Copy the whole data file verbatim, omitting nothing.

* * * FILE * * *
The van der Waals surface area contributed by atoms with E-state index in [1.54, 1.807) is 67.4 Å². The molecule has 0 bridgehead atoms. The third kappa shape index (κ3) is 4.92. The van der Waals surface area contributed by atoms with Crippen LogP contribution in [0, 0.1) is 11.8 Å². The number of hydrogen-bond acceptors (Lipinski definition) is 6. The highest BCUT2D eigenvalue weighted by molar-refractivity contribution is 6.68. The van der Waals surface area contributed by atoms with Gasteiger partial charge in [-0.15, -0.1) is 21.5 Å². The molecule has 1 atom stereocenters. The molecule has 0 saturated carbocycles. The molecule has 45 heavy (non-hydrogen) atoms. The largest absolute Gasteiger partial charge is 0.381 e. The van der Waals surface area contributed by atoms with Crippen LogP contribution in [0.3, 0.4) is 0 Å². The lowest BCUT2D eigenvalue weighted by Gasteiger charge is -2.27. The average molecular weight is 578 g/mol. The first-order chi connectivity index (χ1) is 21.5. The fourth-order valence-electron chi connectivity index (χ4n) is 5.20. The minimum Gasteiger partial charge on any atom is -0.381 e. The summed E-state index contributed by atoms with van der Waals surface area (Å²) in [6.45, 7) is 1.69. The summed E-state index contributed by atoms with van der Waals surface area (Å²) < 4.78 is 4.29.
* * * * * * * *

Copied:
The van der Waals surface area contributed by atoms with E-state index in [1.54, 1.807) is 67.4 Å². The molecule has 0 bridgehead atoms. The third kappa shape index (κ3) is 4.92. The van der Waals surface area contributed by atoms with Crippen LogP contribution in [0, 0.1) is 11.8 Å². The number of hydrogen-bond acceptors (Lipinski definition) is 6. The highest BCUT2D eigenvalue weighted by molar-refractivity contribution is 6.68. The van der Waals surface area contributed by atoms with Gasteiger partial charge in [-0.15, -0.1) is 21.5 Å². The molecule has 1 atom stereocenters. The molecule has 0 saturated carbocycles. The molecule has 45 heavy (non-hydrogen) atoms. The largest absolute Gasteiger partial charge is 0.381 e. The van der Waals surface area contributed by atoms with Crippen LogP contribution in [0.3, 0.4) is 0 Å². The lowest BCUT2D eigenvalue weighted by Gasteiger charge is -2.27. The average molecular weight is 578 g/mol. The first-order chi connectivity index (χ1) is 21.5. The fourth-order valence-electron chi connectivity index (χ4n) is 5.20. The minimum Gasteiger partial charge on any atom is -0.381 e. The summed E-state index contributed by atoms with van der Waals surface area (Å²) in [6.45, 7) is 1.69. The summed E-state index contributed by atoms with van der Waals surface area (Å²) < 4.78 is 4.29.